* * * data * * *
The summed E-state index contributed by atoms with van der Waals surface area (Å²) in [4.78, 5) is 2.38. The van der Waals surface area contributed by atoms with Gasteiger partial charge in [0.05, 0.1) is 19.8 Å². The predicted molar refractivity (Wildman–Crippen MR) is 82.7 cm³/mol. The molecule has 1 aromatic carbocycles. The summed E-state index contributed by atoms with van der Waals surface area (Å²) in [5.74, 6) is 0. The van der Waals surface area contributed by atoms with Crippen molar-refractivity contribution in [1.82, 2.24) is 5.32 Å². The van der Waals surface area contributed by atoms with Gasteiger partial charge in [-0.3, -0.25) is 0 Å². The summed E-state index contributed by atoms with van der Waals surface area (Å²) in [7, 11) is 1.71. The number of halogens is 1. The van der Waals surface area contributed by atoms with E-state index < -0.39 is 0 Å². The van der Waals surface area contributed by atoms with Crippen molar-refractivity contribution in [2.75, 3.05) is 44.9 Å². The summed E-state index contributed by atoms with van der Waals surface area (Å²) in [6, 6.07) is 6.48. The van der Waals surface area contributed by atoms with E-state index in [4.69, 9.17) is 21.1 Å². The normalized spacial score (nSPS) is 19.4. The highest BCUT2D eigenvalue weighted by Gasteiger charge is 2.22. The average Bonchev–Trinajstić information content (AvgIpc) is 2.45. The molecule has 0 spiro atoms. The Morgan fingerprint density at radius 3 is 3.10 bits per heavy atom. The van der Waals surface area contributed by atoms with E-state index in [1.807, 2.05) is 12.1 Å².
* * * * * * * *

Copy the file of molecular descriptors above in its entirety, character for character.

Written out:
The summed E-state index contributed by atoms with van der Waals surface area (Å²) in [4.78, 5) is 2.38. The van der Waals surface area contributed by atoms with Gasteiger partial charge in [0.05, 0.1) is 19.8 Å². The predicted molar refractivity (Wildman–Crippen MR) is 82.7 cm³/mol. The molecule has 1 aromatic carbocycles. The summed E-state index contributed by atoms with van der Waals surface area (Å²) in [5.74, 6) is 0. The van der Waals surface area contributed by atoms with Crippen molar-refractivity contribution in [1.82, 2.24) is 5.32 Å². The van der Waals surface area contributed by atoms with Gasteiger partial charge in [-0.3, -0.25) is 0 Å². The summed E-state index contributed by atoms with van der Waals surface area (Å²) in [7, 11) is 1.71. The number of halogens is 1. The van der Waals surface area contributed by atoms with E-state index < -0.39 is 0 Å². The van der Waals surface area contributed by atoms with Crippen molar-refractivity contribution in [2.75, 3.05) is 44.9 Å². The summed E-state index contributed by atoms with van der Waals surface area (Å²) in [6, 6.07) is 6.48. The van der Waals surface area contributed by atoms with E-state index in [4.69, 9.17) is 21.1 Å². The normalized spacial score (nSPS) is 19.4. The highest BCUT2D eigenvalue weighted by Gasteiger charge is 2.22. The average Bonchev–Trinajstić information content (AvgIpc) is 2.45. The molecule has 0 spiro atoms. The Morgan fingerprint density at radius 3 is 3.10 bits per heavy atom. The van der Waals surface area contributed by atoms with E-state index in [1.807, 2.05) is 12.1 Å².